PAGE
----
671 F2d 1268 Ruhs v. Pacific Power & Light

671 F.2d 1268

Kyle A. RUHS, Plaintiff-Appellant,
PACIFIC POWER & LIGHT, a Maine Corporation, Defendant-Appellee.

No. 80-1412.

United States Court of Appeals,
Tenth Circuit.

Argued and Submitted Sept. 29, 1981.
Decided March 3, 1982.

David Jaroslawicz, New York City (Paul B. Godfrey of Godfrey & Sundahl, Cheyenne, Wyo., with him on the brief), for plaintiff-appellant.

William S. Bon of Schwartz, Bon & McCrary, Casper, Wyo. (Richard E. Day of Williams, Porter, Day & Neville, Casper, Wyo., with him on the brief), for defendant-appellee.

Before HOLLOWAY, McKAY and SEYMOUR, Circuit Judges.

SEYMOUR, Circuit Judge.

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Plaintiff Kyle A. Ruhs (Ruhs) was seriously injured while trimming trees around the power lines of defendant Pacific Power and Light (Pacific). Ruhs sued Pacific for negligence in this Wyoming diversity action. The district court granted Pacific's motion for summary judgment on the ground that Pacific owed no duty of care to Ruhs. We hold that Pacific was not entitled to judgment as a matter of law and reverse for trial on the factual issues.


In January 1978, Ruhs was working for Wright Tree Service, Inc., which had a contract with Pacific to trim along Pacific's power lines. Ruhs was part of a three-man crew trimming trees along a power line in or near Greybull, Wyoming. Ruhs had done some pruning and trimming work for more than two years, but apparently had only a few days experience trimming near power lines. The crew used a truck equipped with a boom, with a bucket attached to the end of the boom. Ruhs was in the bucket, which had controls to operate the boom, and maneuvered between two energized lines, trimming with a chainsaw. Ruhs received a severe electrical shock, although it is unclear whether his body or the chainsaw touched the line, or whether the electricity arced. As a result of the shock, Ruhs had to have both his arms amputated at his shoulders.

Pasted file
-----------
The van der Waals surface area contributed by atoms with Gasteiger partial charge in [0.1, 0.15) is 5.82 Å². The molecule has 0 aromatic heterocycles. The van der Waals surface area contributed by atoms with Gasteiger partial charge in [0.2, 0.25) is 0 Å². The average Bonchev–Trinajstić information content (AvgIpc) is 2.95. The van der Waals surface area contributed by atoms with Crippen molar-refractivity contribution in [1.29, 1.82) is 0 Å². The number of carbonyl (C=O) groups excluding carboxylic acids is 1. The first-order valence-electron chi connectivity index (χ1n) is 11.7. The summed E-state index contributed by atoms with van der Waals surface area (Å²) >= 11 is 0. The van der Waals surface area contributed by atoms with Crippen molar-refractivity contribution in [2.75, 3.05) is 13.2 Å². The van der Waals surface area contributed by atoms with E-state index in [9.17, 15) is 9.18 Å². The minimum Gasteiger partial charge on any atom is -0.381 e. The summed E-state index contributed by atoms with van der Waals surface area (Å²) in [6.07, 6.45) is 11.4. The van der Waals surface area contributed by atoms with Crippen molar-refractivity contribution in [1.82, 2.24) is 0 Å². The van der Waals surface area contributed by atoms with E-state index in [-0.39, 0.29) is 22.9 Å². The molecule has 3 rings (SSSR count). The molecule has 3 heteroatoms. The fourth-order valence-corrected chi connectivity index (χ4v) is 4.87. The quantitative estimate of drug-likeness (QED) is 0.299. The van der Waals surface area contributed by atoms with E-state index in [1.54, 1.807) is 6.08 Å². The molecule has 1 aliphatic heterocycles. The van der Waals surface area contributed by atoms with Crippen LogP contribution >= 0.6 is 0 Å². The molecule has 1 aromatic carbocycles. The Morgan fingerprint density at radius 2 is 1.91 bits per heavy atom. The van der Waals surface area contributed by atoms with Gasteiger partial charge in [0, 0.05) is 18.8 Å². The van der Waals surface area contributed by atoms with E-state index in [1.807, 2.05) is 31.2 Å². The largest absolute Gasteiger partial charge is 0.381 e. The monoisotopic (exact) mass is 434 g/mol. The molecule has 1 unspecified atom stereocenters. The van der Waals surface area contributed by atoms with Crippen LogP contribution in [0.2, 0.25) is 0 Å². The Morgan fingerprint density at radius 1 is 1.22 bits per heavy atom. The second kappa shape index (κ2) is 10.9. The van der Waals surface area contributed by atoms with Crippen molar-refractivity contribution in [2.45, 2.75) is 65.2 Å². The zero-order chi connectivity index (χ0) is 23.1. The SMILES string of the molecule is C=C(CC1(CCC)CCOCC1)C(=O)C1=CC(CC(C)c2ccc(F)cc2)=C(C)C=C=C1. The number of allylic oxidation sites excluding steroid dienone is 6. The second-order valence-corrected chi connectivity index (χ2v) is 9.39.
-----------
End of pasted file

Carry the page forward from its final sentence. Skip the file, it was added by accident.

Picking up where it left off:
In granting Pacific's motion for summary judgment, the district court held that (1) Pacific owed no general duty of care to the employee of an independent contractor such as Ruhs because, as a matter of law, the dangers were or should have been obvious; and (2) Pacific owed no duty of care to Ruhs under the National Electric Safety Code (NESC). We disagree with both of these conclusions.


Summary judgment must be denied if a genuine issue of material fact is presented to the trial court. Exnicious v. United States, 563 F.2d 418, 423 (10th Cir. 1977). In making this determination, the evidence must be viewed in the light most favorable to the party opposing the motion. National Aviation Underwriters v. Altus Flying Service, Inc., 555 F.2d 778, 784 (10th Cir. 1977). Thus, summary judgment should be denied if differing inferences can be drawn from conflicting evidence. Madison v. Deseret Livestock Co., 574 F.2d 1027, 1036 (10th Cir. 1978).



The negligence law of Wyoming is applicable in this diversity case. "The essentials of negligence are duty on the part of defendant, failure to perform the duty, proximately causing damage to the plaintiff." Danculovich v. Brown, 593 P.2d 187, 195 (Wyo. 1979). The common law of negligence imposes a duty on defendants to exercise the degree of care required of a reasonable person in light of all the circumstances. See Fegler v. Brodie, 574 P.2d 751, 755 (Wyo. 1978). In addition, Wyoming has recognized a higher standard of care for businesses involving ultrahazardous instrumentalities. Exercising reasonable care under "all the circumstances" is still the standard, but greater care is required because the nature of the business is ultrahazardous. See Pan American Petroleum Corp. v. Like, 381 P.2d 70, 72-74 (Wyo. 1963).


"While no absolute standard of duty in dealing with dangerous agencies can be prescribed, it is safe to say in general terms that every reasonable precaution suggested by experience and the known dangers of the subject ought to be taken....


"... If there (is) any substantial evidence of a failure in this regard, then a question of fact for the jury (is) presented."

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Id. at 74 (citations omitted). The determination of the defendant's duty or standard of care under the particular circumstances is a matter of law for the court. Maxted v. Pacific Car & Foundry Co., 527 P.2d 832, 835 (Wyo. 1974).